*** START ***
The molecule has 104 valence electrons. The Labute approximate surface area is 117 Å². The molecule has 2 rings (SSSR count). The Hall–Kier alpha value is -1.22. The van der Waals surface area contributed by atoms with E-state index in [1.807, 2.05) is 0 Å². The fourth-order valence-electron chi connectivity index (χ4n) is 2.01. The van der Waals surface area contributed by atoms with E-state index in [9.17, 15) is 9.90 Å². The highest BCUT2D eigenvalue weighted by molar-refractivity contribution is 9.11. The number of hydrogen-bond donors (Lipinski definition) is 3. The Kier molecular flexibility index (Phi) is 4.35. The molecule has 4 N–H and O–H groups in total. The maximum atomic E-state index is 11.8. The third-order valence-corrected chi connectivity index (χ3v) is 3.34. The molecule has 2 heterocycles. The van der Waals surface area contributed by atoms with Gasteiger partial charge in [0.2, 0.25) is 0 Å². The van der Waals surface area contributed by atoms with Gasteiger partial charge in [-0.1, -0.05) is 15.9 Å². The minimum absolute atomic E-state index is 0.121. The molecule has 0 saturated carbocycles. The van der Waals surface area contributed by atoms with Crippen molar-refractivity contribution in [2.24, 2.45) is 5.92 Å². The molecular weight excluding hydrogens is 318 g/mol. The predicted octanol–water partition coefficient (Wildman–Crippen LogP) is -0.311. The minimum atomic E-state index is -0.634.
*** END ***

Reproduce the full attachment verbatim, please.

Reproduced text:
The molecule has 104 valence electrons. The Labute approximate surface area is 117 Å². The molecule has 2 rings (SSSR count). The Hall–Kier alpha value is -1.22. The van der Waals surface area contributed by atoms with E-state index in [1.807, 2.05) is 0 Å². The fourth-order valence-electron chi connectivity index (χ4n) is 2.01. The van der Waals surface area contributed by atoms with E-state index in [9.17, 15) is 9.90 Å². The highest BCUT2D eigenvalue weighted by molar-refractivity contribution is 9.11. The number of hydrogen-bond donors (Lipinski definition) is 3. The Kier molecular flexibility index (Phi) is 4.35. The molecule has 4 N–H and O–H groups in total. The maximum atomic E-state index is 11.8. The third-order valence-corrected chi connectivity index (χ3v) is 3.34. The molecule has 2 heterocycles. The van der Waals surface area contributed by atoms with Gasteiger partial charge in [0.2, 0.25) is 0 Å². The van der Waals surface area contributed by atoms with Gasteiger partial charge in [-0.1, -0.05) is 15.9 Å². The minimum absolute atomic E-state index is 0.121. The molecule has 0 saturated carbocycles. The van der Waals surface area contributed by atoms with Crippen molar-refractivity contribution in [2.24, 2.45) is 5.92 Å². The molecular weight excluding hydrogens is 318 g/mol. The predicted octanol–water partition coefficient (Wildman–Crippen LogP) is -0.311. The minimum atomic E-state index is -0.634.